Gatt arrived at our hotel in the afternoon, and when she unwrapped her grogger we could not believe our eyes. It was a nontraditional piece celebrating Esther, the heroine of the Purim story, rather than depicting Haman. It has banners embroidered in Hebrew and adorned with small brass bells hanging from each one, and the beautifully handcrafted piece is topped with a crown of bells. When the handle is twisted the fabric banners unfold, fly in a circle and the bells chime. Each banner quotes a passage from the Purim Megillah.

After we arranged to purchase the piece and have it sent to Los Angeles, we talked with Gatt about the foods that are served during the Purim celebrations, and she shared a few of her favorite recipes with me, including Hummus With Pita Bread and her Eggplant Casserole. Adina’s favorite dessert is cheesecake, which she makes for almost every holiday. During Purim she adds nuts and poppy seeds to celebrate Queen Esther’s traditonal characterization as a vegetarian.

Purim Poppy Seed Cheesecake
Almond Nut Crust (recipe follows)
2 cups sour cream
1 cup plus 1 tablespoon sugar
2 teaspoons vanilla extract
1/2 teaspoon almond extract
3 (8 ounce) packages cream cheese, softened
5 tablespoons poppy seeds
4 eggs

Prepare, bake and cool the Almond Nut Crust.

Preheat the oven to 350 F.

In a small bowl, beat the sour cream and 1 tablespoon of the sugar, 1 teaspoon of the vanilla and 1/4 teaspoon of the almond extract until well blended. Cover with plastic wrap and refrigerate.

In the bowl of an electric mixer, beat the cream cheese with the remaining 1 cup sugar and 3 tablespoons of the poppy seeds until light and fluffy. Add the eggs, one at a time, mixing well after each addition. Blend in the remaining vanilla and almond extracts. Pour this filling into the prepared pan.

Bake for 50 to 60 minutes or until the center is set and the top is golden. Remove the cake from the oven. Spread the prepared sour cream mixture on top and return to the oven for 5 minutes. Sprinkle with remaining 2 tablespoons of poppy seeds. Cool. Remove from the springform pan and serve cold.

Makes 16 servings.

Almond Nut Crust
5 tablespoons unsalted butter
1 1/2 cups unpeeled whole almonds
2 tablespoons sugar
1 teaspoon almond extract

Preheat the oven to 375 F.

Melt three tablespoons of butter. Brush a 9- or 10-inch springform pan with butter and set aside.

In a food processor or blender mix almonds and sugar until the almonds are coarsely chopped. Dice remaining 2 tablespoons of butter. Add butter and almond extract to food processor or blender and mix until the dough pulls away from the sides.

Press the almond mixture evenly into the bottom of the springform pan and 1?4 inch up the sides in the prepared pan. Bake for five to 10 minutes, until the crust is golden brown. Cool.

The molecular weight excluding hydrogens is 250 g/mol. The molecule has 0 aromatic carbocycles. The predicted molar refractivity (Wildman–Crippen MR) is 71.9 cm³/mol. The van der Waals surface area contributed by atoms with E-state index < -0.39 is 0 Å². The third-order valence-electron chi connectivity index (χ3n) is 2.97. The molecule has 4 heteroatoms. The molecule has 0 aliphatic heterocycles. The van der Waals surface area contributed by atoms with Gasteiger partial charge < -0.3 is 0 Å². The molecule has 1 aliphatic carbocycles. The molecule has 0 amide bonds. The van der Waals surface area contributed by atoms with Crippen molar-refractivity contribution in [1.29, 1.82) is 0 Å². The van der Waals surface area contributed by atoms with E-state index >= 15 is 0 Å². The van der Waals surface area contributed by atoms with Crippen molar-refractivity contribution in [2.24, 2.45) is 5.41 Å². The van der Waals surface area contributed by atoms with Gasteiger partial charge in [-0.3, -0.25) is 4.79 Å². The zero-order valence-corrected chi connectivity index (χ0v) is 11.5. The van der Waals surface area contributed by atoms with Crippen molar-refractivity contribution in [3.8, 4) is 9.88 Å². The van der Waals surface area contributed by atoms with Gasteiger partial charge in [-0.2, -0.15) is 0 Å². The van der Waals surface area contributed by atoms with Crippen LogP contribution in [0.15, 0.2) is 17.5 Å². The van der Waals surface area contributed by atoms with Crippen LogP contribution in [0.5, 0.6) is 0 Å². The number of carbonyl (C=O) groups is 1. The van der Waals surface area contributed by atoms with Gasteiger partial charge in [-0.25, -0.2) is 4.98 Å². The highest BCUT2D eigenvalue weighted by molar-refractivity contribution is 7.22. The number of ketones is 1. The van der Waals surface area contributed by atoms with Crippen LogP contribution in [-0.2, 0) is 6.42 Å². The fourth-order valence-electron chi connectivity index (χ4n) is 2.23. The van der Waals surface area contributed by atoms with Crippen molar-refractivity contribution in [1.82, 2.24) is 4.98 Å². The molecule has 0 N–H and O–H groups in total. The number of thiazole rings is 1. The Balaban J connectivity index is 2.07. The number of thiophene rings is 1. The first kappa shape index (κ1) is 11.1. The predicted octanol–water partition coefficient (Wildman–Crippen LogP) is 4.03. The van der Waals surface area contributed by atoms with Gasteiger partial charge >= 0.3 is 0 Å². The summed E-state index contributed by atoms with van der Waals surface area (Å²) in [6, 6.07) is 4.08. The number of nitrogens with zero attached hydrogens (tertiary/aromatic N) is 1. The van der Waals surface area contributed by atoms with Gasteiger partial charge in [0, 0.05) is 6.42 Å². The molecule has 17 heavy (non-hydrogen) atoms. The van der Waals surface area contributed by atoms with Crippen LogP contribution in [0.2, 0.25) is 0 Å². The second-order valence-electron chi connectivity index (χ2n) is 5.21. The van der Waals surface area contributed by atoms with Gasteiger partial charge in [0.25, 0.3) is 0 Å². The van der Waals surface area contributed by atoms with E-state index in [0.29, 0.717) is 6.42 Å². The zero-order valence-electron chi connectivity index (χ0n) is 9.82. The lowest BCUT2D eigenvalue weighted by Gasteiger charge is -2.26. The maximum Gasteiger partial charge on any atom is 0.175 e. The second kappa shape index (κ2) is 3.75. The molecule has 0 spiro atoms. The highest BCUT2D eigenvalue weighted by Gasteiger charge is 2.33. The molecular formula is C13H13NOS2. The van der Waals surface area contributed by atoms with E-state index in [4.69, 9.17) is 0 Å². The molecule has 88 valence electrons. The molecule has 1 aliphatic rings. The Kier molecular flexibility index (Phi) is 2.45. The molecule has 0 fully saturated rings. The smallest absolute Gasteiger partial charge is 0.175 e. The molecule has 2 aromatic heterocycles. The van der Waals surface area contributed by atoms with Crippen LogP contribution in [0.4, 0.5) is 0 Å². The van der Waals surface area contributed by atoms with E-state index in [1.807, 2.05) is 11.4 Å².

Hummus With Pita Bread

Hummus is a simple, wonderfully flavorful dip or spread made from garbanzo beans (chickpeas) and tahini (sesame seed paste). Its texture is velvety, rich and firm enough to scoop up with wedges of pita bread or crisp vegetables. The taste is robust, nutty, garlicky and so satisfying that you won’t be able to stop eating it.

l can (15 ounce) garbanzo beans, with liquid
1 cup tahini (sesame seed paste)
1/2 cups lemon juice
4 garlic cloves, peeled
1/2 teaspoon ground cumin
1/3 cup olive oil
6 fresh parsley sprigs, stemmed
1 to 2 teaspoons salt

Place the garbanzos in a food processor or blender and coarsely purée. Add the tahini, lemon juice, garlic and cumin and purée until smooth, drizzling the olive oil into the mixture during the mixing. Blend in the parsley leaves and l teaspoon of salt. Add additional salt to taste.

Serve with hot pita bread and sliced vegetables such as carrots, zucchini, mushrooms and jicama.

Makes six to eight servings.

Adina’s Eggplant Casserole

This casserole is wonderful as a main course, a side dish or as a topping over pasta.

Olive oil
2 medium-size eggplants
6 firm tomatoes, preferably locally grown
6 garlic cloves, peeled and thinly sliced
Salt and pepper to taste

Preheat the broiler. Line two to three baking sheets with aluminum foil and brush with olive oil.

Mommy, Me & Cheesecake Makes 3

OK, mom, so what part of eating that cheesecake is making you feel guilty?

If you fear that little bubbela is annoying the other customers in the bakery, your worries are over.

The Essential Chocolate Collection, a Culver City bakery, is for parents who want an alternative to dragging their babies to Starbucks for an afternoon pick-me-up amid unsympathetic non-parents. Here, moms can indulge while their babies can crawl and play — or make a fuss. It’s OK because Fridays from 1-3 p.m., in the bakery’s annex, are reserved for just this crowd.

“It’s nice to have a latte and not have someone glaring at you,” says event organizer Lara Sanders Fordis, who has an 11-month-old son. Her sister, shop owner Melissa Sanders, has added incentive to be welcoming: newcomers may get hooked on the goodies.

The free get-together (you do pay for drinks and dessert) is called Coffee, Mommy & Me, but it’s not really a Mommy & Me class. Still, the organizers do schedule “programs.” The recent schedule has included “Funtime with Nanny C,” a “Free Organic Baby Food Tasting” and “Mommy Chair Massages.” The Passover event on April 14 is pretty much all about food — featuring chocolate macaroons, chocolate-dipped fruit and other treats. (The ingredients are kosher, but not certified kosher for Passover.)